The stride functions to increase the distance over which linear and angular trunk motions occur, allowing for increased energy production for transfer to the upper extremity. The stance knee and hip extend and lead to the initiation of pelvic rotation and forward tilt, followed by upper torso rotation. The pelvis achieves maximum rotational velocities of 400 to 700 degrees per second during this phase. The abdominal obliques eccentrically contract to prevent excess lumbar hyper-extension during upper torso rotation and flexion. The stance leg gluteus maximus fires to maintain slight dominant-sided extension and provide pelvis and trunk stabilization during coiling.

In this excerpt, they do something ground breaking. They define the link between the linear movement and the rotation of the upper torso. Outside of 3X Pitching, this is the first publication where I have discovered any mention of triple extension (3X) leading into hip to shoulder separation. This publication was posted in 2010, maybe TopVelocity.net had something to do with this!

They go on to state that the extension of the knee and hip of the stance leg or the drive leg initiates the pelvic rotation and forward trunk tilt, followed by upper torso rotation. They also make the point that these functions must increase distances to allow for increased energy production to be transferred to the upper extremity in the previous sentence. Wow, they nailed 3X Pitching down in two sentences! Of course, they do not illustrate how a pitcher can implement these movements but that is why we have the 3X Pitching Velocity Program, right? The excerpt above finishes with the institution of the core for building torque by preventing excess lumbar hyper-extension due to the maximum hip rotation velocities of up to 700 degrees per second. It also mentions that the glutes play a role in this trunk stability.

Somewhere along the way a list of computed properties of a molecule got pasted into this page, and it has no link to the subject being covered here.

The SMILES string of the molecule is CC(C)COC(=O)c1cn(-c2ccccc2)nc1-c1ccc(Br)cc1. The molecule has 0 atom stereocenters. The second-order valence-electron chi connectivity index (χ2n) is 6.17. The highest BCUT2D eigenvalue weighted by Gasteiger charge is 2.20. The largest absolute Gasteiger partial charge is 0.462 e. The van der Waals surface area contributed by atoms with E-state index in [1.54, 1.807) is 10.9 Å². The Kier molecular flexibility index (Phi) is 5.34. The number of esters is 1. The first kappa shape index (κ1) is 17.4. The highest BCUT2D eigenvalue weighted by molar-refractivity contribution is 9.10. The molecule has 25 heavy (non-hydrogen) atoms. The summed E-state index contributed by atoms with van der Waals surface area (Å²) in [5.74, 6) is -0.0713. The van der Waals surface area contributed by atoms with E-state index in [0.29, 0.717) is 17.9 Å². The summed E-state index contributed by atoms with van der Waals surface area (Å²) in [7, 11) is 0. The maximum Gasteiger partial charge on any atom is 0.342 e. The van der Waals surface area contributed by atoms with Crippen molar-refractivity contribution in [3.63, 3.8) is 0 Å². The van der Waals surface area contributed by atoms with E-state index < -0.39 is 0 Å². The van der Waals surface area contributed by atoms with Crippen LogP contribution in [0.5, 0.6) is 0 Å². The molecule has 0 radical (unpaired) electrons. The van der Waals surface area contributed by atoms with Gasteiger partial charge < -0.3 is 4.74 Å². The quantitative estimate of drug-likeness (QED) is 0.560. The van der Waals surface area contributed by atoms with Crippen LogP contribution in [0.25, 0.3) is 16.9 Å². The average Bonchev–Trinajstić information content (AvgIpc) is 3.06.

They finish defining the Stride phase by labeling the importance of the landing leg to pitching velocity in this excerpt here:

Less maximum lead knee flexion angular velocity, increased knee extension (mean 58°),and knee extension angular velocity at the instant of ball release are associated with increased velocity.

3X Pitching has defined the importance of the front leg to pitching velocity for years now but the added understanding of its angular velocity is eye opening. Just as much as a pitcher must focus on the reactability of triple extension of his drive leg before front foot strike, as recommended in the 3X Pitching Mechanics, this reaction must be just as impressive in the front leg extension (2X) before pitch release. What better way to train this explosive reaction time than with the Olympic Lifts as listed in the 3X Pitching Velocity Program?

The publication leaves us with some comparison data between professional pitchers and amateur pitchers, which really closes the case on the destruction of conventional wisdom in this game. It’s research showed:

Professional pitchers predominantly use the subscapularis and latissimus dorsi for acceleration, whereas amateurs use more of the rotator cuff muscles with an active pectoralis minor and a relatively quiescent latissimus dorsi.

The difference of pitching with a large muscle like the latissimus dorsi as opposed to a small muscle group like the rotator cuff is night and day. The problem is when these amateur pitchers can not make the transition from the rotator cuff to the lats when moving up levels of the game. This is what leads to every single shoulder injury with all young pitchers. This transition will only occur without possible injury following the direction of this publication. The stride must take the stress from the arm through increased distance and speed.

The concluding sentence of the publication gives the low velocity pitcher hope and his first step towards increasing pitching velocity and most important not becoming a victim of conventional wisdom and eventually a career ending injury. The 3X Pitching Velocity Program can take it from here!

Inefficiency or failure of the kinetic chain can increase the kinetic requirements of the shoulder to maintain top velocity and performance. Knowledge of the kinetic chain and key temporal parameters of the throwing motion can improve technique that can assist in performance enhancement, rehabilitation, and injury prevention.

Once again you can read the entire publication here: http://www.ncbi.nlm.nih.gov/pmc/articles/PMC3445080/